We, like most ignorant gun dog owners that take a similar approach, were lucky because Bud’s high prey drive allowed him to recover from the experience and return to the field another day to hunt.

This is a scenario that plays itself out way too often. I shudder when I think of that day. I cringe when I think of all the dogs that face similar on-the-job “training” …where they are left to impossibly figure what is happening, how to get out of and how to avoid the shock of a collar more by guesswork than any real training.

To properly introduce you must teach the dog what is required of it. They must understand what it is you want them to do or not do and how they can comply in the face of the correction. Anything less and you’re putting your dog through unnecessary pain and confusion. Yes, they might indeed figure it out and respond how you wish them to, but it’s more out of luck and trial and error than actually understanding what is being asked of them.

There are a multitude of ways to collar condition a dog. You can use continuous stimulation or “nicks” (short bursts of shock lasting less than a second). It all depends upon what you’re trying to accomplish. Any good training program that uses the e-collar should have a chapter or demonstration on how to collar condition, introduce and troubleshoot the collar. Here are a few suggestions for programs that go over e-collars and teaching the dog how to respond:

Tri-Tronics: The e-collar company has some nice literature on terms and exercises for beginner to advanced trainers. If you’re new to e-collars and are wondering about collar conditioning, check out their beginner section and read the topic “Methods to use for stimulation” for a quick and dirty explanation.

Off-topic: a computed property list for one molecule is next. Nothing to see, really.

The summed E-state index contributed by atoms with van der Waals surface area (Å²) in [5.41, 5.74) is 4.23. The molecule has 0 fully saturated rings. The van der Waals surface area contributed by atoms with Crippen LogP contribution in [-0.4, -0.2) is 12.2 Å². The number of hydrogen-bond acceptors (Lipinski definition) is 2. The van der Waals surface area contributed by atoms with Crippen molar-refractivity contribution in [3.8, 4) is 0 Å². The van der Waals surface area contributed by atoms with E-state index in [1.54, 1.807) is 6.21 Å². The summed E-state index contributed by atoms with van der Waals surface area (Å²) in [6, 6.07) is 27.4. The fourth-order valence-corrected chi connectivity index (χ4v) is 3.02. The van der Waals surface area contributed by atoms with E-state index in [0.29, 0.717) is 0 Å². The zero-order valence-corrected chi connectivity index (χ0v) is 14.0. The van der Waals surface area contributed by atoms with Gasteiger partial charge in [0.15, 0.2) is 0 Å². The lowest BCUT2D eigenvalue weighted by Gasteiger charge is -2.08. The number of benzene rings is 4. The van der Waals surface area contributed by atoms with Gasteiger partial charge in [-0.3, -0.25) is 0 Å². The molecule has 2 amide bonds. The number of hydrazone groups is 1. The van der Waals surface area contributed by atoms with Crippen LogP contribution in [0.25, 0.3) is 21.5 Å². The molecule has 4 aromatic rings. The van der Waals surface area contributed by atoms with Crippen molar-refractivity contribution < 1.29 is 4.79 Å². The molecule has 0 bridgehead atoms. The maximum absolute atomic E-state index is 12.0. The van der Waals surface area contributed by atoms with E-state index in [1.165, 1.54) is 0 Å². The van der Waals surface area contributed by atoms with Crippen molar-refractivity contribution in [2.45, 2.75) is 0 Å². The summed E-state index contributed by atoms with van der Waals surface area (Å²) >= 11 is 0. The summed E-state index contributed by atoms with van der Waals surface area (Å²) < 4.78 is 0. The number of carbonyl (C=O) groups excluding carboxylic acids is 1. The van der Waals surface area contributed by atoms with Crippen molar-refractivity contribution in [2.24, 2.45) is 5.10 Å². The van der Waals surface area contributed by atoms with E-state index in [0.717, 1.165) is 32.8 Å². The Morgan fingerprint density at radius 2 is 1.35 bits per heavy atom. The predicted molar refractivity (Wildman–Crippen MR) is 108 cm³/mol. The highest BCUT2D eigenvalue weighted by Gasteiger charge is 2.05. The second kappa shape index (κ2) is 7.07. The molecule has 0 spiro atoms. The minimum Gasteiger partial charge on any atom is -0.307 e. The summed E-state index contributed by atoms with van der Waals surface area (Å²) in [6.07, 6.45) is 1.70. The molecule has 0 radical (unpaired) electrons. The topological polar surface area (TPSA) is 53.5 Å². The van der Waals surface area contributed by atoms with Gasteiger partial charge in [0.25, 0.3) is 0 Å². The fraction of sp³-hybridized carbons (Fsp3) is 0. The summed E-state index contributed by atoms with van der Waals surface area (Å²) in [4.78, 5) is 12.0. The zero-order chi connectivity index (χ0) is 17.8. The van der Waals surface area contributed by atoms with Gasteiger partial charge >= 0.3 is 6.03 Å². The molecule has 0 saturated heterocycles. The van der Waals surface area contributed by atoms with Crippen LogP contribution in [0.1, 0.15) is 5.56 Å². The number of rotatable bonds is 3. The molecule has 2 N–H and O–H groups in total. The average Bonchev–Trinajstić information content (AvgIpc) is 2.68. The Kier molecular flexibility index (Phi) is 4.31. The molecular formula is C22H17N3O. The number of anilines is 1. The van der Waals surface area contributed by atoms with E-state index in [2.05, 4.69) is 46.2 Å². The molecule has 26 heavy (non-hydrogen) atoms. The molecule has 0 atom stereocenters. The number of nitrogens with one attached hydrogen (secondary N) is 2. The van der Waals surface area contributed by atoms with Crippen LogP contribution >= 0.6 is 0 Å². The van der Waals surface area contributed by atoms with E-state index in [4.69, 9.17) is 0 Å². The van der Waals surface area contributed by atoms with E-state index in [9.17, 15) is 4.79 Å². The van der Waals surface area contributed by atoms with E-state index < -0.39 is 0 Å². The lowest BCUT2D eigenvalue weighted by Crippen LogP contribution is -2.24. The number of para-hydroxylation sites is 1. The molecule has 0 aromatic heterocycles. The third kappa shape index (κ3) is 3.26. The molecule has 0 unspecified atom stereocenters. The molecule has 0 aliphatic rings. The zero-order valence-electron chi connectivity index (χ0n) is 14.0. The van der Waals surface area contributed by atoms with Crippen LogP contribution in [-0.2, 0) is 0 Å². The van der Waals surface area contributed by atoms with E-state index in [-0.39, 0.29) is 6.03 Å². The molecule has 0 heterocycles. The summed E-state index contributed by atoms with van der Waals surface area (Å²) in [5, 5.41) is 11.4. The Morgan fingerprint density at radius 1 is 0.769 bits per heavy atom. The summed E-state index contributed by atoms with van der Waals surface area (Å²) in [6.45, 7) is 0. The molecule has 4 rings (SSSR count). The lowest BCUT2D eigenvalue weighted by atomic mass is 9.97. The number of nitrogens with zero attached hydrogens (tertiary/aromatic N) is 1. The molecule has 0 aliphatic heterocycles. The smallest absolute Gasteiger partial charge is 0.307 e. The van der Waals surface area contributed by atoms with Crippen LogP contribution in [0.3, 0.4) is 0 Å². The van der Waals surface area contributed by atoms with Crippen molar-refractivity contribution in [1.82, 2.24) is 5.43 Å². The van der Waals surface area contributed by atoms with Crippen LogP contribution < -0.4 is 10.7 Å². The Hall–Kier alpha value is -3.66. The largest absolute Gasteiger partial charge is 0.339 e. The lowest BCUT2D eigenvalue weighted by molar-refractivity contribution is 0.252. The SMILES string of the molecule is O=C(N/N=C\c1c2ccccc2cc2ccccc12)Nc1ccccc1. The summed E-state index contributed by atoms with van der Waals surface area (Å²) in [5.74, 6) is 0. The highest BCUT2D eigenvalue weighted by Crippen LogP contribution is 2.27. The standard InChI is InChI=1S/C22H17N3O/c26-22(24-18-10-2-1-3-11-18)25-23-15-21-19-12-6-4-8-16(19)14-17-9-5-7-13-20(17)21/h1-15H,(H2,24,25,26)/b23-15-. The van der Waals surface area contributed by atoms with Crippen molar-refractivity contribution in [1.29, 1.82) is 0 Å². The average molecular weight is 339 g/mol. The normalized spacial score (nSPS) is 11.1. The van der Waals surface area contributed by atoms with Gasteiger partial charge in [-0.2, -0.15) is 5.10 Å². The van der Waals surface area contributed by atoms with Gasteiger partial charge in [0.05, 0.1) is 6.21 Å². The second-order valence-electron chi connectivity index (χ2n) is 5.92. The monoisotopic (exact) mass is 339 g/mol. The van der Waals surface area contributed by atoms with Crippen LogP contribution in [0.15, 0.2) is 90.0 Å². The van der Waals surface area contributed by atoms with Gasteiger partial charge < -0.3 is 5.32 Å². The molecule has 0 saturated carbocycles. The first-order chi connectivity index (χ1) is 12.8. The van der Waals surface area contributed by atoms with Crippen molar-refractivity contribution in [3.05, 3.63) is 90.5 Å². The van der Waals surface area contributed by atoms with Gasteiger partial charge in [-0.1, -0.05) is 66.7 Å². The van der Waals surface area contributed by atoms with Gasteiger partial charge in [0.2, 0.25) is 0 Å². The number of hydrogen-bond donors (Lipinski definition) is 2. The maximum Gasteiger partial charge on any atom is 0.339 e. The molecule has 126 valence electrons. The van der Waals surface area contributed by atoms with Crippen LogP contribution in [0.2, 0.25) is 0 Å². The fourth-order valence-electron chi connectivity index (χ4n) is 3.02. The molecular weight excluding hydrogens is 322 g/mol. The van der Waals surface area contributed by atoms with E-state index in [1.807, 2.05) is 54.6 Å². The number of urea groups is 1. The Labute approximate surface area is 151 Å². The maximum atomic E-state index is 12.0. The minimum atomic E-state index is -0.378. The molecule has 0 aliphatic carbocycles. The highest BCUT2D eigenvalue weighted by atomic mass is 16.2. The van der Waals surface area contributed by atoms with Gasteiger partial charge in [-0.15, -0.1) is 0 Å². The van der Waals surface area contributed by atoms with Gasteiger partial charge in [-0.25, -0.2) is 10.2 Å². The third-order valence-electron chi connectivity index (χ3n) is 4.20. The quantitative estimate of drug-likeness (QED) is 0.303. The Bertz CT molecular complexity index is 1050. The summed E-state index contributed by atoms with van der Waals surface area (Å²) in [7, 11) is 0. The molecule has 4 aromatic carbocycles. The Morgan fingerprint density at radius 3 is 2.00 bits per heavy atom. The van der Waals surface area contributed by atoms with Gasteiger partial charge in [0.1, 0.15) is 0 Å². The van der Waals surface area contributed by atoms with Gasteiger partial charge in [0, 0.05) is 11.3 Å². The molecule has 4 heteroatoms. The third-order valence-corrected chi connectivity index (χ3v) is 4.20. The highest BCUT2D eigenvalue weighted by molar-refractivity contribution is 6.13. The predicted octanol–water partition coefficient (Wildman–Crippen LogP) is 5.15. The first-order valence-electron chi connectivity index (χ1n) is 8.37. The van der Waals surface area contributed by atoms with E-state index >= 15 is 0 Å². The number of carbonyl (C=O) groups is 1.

Mike Lardy: For retriever guys there are few that compare to Lardy’s experience and explanations. This 90-minute DVD will take you through the collar conditioning process for retriever games and hunting.

George Hickox: These DVDs take both the pointer and retriever trainer through positive reinforcement via clicker training, as well as collar conditioning. One-stop shopping for both types of dogs that introduces the critical timing and use of the collar in a very low-stress, positive atmosphere.

Ronnie Smith: The first volume of the Silent Command System by Rick and Ronnie Smith establishes points of contact on the dog via the whoa post. Those same points of contact are then overlaid by and transitioned to the e-collar, creating a seamless compliance to physical or electrical stimulation.

As with other important aspects in training, such as force fetch, if you’re not quite comprehending what’s happening or run into trouble, search out assistance from a qualified professional. The time and money spent on this small but critical step is well worth it and can make future training easier while also helping to avoid pitfalls that could set you back or create problems that you have to remedy.